Crown Bioscience Announces U.S. Expansion
News Oct 25, 2014
Crown Bioscience, Inc. has announced the opening of the Crown Bioscience US Research Center to be located at the David H. Murdock Research Institute (DHMRI), in Kannapolis, N.C. The new center, which will open in the 3rd quarter of 2014, represents significant U.S. market expansion for Crown.
The newly established center will combine Crown’s existing cardiovascular and metabolic disease (CVMD) services with a new U.S. expansion of Crown oncology services. Crown’s CVMD business features several in vivo models including a unique collection of spontaneously diabetic monkeys.
The addition of Crown oncology services will provide U.S.-based pharmaceutical and biotechnology clients’ access to Crown’s distinctive collection of immune-oncology models. These include: Western patient-derived xenografts in humanized mice, murine tumor models raised in an immunocompetent environment (including syngenic cell line derived allografts), GEMM and autografts of spontaneous mouse tumors (MuPrime™).
The center will enable U.S. based pharmaceutical and biotech partners to improve the selection and development path for promising clinical candidates; reducing drug development costs. The center at the Kannapolis site will also take advantage of immunology technologies, including flow cytometry and immunoassays, available at DHMRI, and will also be able to access unique mouse strains available in the U.S.
Dr. Jean-Pierre Wery, President of Crown Bioscience, commented: “The opening of a new center at DHMRI marks an important milestone for Crown. In addition to increasing our capacity for running Western patient derived PDX studies and trials, it presents the opportunity to expand and develop our new immunotherapeutic translational technology platforms. Mouse tumor models with functional murine immunity, including newly created autografts of spontaneous murine tumors (MuPrime), will be available at the center and will support the strong need for new models to help drive immune therapy research forward. Relevant preclinical models to recapitulate clinical treatments are desperately needed and the Research Center will provide partners with a range of immunotherapy research platforms for preclinical drug development, including platforms of mouse and human immunity.”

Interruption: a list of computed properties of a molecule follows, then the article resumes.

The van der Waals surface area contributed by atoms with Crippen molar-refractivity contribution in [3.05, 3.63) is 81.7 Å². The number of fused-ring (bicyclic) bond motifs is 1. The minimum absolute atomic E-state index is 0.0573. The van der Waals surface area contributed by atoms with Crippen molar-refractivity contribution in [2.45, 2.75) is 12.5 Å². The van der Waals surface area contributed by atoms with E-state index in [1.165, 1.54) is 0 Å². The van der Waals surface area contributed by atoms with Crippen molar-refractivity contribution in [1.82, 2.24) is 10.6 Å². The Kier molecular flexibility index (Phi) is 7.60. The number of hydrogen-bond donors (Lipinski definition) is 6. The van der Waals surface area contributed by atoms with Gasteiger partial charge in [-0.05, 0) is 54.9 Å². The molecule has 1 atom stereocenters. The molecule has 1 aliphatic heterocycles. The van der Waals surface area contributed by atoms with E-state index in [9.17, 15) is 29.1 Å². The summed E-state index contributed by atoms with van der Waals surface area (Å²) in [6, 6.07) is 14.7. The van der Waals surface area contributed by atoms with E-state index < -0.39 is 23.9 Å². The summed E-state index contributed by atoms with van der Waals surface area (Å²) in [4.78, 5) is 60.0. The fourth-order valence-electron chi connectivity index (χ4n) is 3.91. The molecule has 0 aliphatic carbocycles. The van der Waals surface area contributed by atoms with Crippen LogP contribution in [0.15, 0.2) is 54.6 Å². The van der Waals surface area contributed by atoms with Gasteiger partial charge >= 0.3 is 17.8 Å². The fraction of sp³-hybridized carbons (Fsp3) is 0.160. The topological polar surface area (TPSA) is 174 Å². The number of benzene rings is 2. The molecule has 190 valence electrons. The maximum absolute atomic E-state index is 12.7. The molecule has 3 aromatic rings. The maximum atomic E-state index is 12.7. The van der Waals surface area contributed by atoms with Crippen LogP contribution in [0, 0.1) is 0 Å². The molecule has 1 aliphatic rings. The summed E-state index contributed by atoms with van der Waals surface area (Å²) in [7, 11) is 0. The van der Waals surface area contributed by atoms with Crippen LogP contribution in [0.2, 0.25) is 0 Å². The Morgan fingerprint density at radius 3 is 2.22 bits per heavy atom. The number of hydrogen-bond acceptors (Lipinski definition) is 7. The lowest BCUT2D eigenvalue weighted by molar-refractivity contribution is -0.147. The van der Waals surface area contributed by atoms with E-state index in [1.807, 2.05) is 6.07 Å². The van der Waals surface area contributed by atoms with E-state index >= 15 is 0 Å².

He continued: “The new research center will be split into two business units for oncology and CVMD, with both areas of the business set to experience significant expansion. The facilities available to us at the DHMRI are excellent, and will greatly benefit our work in translational research across oncology and metabolic disease. We are looking forward to opening the center this year, and building a long-standing relationship with the DHMRI.”
Benjamin Machon, Business Development Director at the DHMRI, commented: “We are excited about extending our relationship with Crown Bioscience beyond metabolic disease into the oncology market; particularly immune-oncology. Crown and its customers can take advantage of the state-of-the-art facilities and the breadth of analytical capabilities available at the Institute. This is a great opportunity for both organizations, and we look forward to working together.”
Antimalarial Drugs Could Offer Clinical Benefit to Cancer PatientsNews
Antimalarial drugs chloroquine and hydroxychloroquine could find another use as cancer treatments, according to a new clinical study published in ecancermedicalscience.READ MORE
Chemists Design More Efficient Microreactor Using 3D PrintingNews
Researchers developed an electrochemical microreactor using additive manufacturing technology (commonly known as 3D printing). The newly developed microreactor was tested on synthesis of isoindolinones, which are found in many natural products, pharmaceuticals, and biologically active molecules.READ MORE
World’s Smallest Tape Recorder Is Built From MicrobesNews
Through a few clever molecular hacks, researchers at have converted a natural bacterial immune system into a microscopic data recorder, laying the groundwork for a new class of technologies that use bacterial cells for everything from disease diagnosis to environmental monitoring.